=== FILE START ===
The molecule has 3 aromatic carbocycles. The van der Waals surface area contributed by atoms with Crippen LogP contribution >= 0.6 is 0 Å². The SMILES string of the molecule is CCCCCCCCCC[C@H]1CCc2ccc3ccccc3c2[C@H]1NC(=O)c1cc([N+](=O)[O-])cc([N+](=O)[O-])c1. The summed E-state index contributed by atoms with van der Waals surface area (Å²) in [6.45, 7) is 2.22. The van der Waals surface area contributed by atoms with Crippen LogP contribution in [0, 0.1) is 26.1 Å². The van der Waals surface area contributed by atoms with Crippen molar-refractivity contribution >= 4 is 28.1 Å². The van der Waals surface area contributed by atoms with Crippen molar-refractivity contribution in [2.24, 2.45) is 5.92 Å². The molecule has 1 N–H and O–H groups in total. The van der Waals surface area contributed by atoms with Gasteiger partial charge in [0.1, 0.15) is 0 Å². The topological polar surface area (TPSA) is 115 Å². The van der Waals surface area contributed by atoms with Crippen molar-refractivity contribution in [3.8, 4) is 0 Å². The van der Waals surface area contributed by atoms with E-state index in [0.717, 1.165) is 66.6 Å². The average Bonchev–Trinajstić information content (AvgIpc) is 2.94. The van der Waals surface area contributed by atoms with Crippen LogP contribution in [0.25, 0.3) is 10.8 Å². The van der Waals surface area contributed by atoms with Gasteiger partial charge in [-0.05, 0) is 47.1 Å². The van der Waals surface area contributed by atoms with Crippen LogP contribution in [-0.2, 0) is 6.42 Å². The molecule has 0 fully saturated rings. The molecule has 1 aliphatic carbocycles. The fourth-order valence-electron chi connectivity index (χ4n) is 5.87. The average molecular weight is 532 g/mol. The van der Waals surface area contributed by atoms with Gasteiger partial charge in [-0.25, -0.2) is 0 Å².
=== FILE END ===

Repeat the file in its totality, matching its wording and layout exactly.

The molecule has 3 aromatic carbocycles. The van der Waals surface area contributed by atoms with Crippen LogP contribution >= 0.6 is 0 Å². The SMILES string of the molecule is CCCCCCCCCC[C@H]1CCc2ccc3ccccc3c2[C@H]1NC(=O)c1cc([N+](=O)[O-])cc([N+](=O)[O-])c1. The summed E-state index contributed by atoms with van der Waals surface area (Å²) in [6.45, 7) is 2.22. The van der Waals surface area contributed by atoms with Crippen LogP contribution in [0, 0.1) is 26.1 Å². The van der Waals surface area contributed by atoms with Crippen molar-refractivity contribution >= 4 is 28.1 Å². The van der Waals surface area contributed by atoms with Crippen molar-refractivity contribution in [2.24, 2.45) is 5.92 Å². The molecule has 1 N–H and O–H groups in total. The van der Waals surface area contributed by atoms with Gasteiger partial charge in [0.1, 0.15) is 0 Å². The topological polar surface area (TPSA) is 115 Å². The van der Waals surface area contributed by atoms with Crippen molar-refractivity contribution in [3.8, 4) is 0 Å². The van der Waals surface area contributed by atoms with E-state index in [0.717, 1.165) is 66.6 Å². The average Bonchev–Trinajstić information content (AvgIpc) is 2.94. The van der Waals surface area contributed by atoms with Crippen LogP contribution in [0.25, 0.3) is 10.8 Å². The van der Waals surface area contributed by atoms with Gasteiger partial charge in [-0.05, 0) is 47.1 Å². The van der Waals surface area contributed by atoms with Crippen LogP contribution in [-0.2, 0) is 6.42 Å². The molecule has 0 fully saturated rings. The molecule has 1 aliphatic carbocycles. The fourth-order valence-electron chi connectivity index (χ4n) is 5.87. The average molecular weight is 532 g/mol. The van der Waals surface area contributed by atoms with Gasteiger partial charge in [-0.25, -0.2) is 0 Å².